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May 22, 2006


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Todd Henderson

Interesting questions with perhaps uninteresting answers.

As to the size of the kickbacks, a plausible explanation is that size is correlated with silence. A stalking plaintiff paid $1 million per instance is less likely to disclose his role in the scheme than one paid just a few thousand. Sure this is all dependent somewhat on the marginal utility of each additional dollar, but there might be some minimum level required to attractive "quality" plaintiffs -- that is ones that know what is going on (most of the plaintiffs were lawyers), seem like plausible investors in these companies, and so on. It is also possible that the payments didn't start out at such high levels, but increased over time, as the plaintiffs demanded more and more.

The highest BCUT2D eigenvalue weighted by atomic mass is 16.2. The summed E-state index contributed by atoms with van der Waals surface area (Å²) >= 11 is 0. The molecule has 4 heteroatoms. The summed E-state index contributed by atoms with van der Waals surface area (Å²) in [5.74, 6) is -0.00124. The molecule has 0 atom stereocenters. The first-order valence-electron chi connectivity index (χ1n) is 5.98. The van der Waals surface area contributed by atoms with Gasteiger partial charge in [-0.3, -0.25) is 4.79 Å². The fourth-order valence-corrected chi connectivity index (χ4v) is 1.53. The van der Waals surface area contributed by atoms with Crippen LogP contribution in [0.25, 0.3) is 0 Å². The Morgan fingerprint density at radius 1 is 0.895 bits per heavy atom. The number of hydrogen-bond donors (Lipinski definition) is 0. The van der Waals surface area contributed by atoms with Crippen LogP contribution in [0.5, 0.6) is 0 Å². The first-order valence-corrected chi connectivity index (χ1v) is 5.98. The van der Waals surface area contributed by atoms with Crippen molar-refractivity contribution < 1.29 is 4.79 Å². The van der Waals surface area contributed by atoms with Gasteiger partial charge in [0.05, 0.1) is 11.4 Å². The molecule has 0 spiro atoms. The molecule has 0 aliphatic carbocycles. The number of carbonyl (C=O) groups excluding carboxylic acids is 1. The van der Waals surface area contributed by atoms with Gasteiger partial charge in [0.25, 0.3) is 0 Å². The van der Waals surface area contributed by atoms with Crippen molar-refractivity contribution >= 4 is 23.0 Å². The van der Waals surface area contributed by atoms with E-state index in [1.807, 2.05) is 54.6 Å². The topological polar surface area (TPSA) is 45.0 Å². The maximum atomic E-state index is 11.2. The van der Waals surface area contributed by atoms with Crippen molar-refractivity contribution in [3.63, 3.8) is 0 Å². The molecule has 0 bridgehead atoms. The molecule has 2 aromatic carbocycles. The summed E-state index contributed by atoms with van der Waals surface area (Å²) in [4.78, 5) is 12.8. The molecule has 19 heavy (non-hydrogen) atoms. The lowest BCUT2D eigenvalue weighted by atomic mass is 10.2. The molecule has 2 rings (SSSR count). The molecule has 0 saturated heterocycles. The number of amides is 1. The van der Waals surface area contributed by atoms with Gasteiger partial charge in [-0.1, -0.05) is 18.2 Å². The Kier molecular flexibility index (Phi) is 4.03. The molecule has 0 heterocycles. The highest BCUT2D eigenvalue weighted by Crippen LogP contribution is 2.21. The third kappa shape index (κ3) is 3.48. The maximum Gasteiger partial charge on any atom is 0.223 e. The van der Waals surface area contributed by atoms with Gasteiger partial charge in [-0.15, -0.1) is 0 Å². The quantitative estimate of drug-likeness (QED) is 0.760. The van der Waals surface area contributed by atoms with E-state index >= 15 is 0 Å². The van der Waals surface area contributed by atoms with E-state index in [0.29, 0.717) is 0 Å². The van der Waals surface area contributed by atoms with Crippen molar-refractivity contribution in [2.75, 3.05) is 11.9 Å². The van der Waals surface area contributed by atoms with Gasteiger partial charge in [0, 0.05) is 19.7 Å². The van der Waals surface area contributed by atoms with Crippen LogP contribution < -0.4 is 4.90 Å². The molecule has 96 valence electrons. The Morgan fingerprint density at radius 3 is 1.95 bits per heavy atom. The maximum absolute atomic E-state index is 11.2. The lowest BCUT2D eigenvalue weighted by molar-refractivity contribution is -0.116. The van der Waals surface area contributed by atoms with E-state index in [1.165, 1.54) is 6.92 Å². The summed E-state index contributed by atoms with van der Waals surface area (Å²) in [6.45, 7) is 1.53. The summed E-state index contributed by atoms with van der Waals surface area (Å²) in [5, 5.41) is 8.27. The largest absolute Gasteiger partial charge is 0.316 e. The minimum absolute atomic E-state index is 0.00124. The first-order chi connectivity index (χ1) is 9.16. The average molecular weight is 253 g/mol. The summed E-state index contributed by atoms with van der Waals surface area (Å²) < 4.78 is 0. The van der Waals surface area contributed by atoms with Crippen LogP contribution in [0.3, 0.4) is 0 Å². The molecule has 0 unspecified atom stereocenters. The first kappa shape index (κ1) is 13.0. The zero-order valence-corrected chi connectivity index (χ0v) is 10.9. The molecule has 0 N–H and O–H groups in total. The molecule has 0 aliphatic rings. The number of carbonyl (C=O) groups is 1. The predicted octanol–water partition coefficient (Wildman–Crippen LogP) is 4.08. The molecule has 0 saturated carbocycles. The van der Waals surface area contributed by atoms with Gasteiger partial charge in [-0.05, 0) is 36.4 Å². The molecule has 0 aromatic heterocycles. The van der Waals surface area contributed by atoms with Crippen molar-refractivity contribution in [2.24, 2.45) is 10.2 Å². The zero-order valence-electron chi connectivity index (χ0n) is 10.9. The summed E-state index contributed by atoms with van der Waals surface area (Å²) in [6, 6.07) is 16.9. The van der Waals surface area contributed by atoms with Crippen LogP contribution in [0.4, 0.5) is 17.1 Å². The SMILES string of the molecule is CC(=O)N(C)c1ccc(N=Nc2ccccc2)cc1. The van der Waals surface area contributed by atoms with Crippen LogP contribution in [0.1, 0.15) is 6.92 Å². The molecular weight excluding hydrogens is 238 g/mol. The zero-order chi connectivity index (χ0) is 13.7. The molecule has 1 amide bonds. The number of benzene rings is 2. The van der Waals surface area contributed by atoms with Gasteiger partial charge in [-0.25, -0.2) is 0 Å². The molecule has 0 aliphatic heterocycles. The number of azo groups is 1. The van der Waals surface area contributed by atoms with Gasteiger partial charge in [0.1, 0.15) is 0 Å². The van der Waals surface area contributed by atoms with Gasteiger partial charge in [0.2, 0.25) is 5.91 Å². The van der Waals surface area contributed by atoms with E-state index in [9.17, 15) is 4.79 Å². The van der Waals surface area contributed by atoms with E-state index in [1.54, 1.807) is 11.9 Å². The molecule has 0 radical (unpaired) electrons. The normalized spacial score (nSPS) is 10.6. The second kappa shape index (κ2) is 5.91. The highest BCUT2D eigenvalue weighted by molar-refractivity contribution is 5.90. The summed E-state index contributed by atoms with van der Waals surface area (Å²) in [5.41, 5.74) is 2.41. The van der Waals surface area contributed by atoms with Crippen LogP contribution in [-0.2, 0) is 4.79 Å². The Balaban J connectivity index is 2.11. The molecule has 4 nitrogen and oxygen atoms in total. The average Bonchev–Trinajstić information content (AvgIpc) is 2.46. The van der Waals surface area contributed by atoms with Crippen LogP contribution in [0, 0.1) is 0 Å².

As for the rules of engagement, this analysis might make sense in a world in which our views about these suits and these firms were not so clouded by our policy priors. Take the Dura Pharmaceuticals case from the Supreme Court's last term. This opinion is completely nonsensical unless one believes that these suits are almost completely worthless and without merit. This was also the view of Congress in 1995 when it passed the PSLRA, and it seems like the executive branch is just following the lead of the two other branches. So the indictments don’t speak to the social value of the activity of paying kickbacks but rather to the activity of engaging in these suits in the first place. While this indictment doesn’t necessarily deter other firms from litigating securities fraud class actions, it does perhaps destroy the most powerful of these firms and send a signal that the entire bar will be more closely scrutinized when engaging in these suits.

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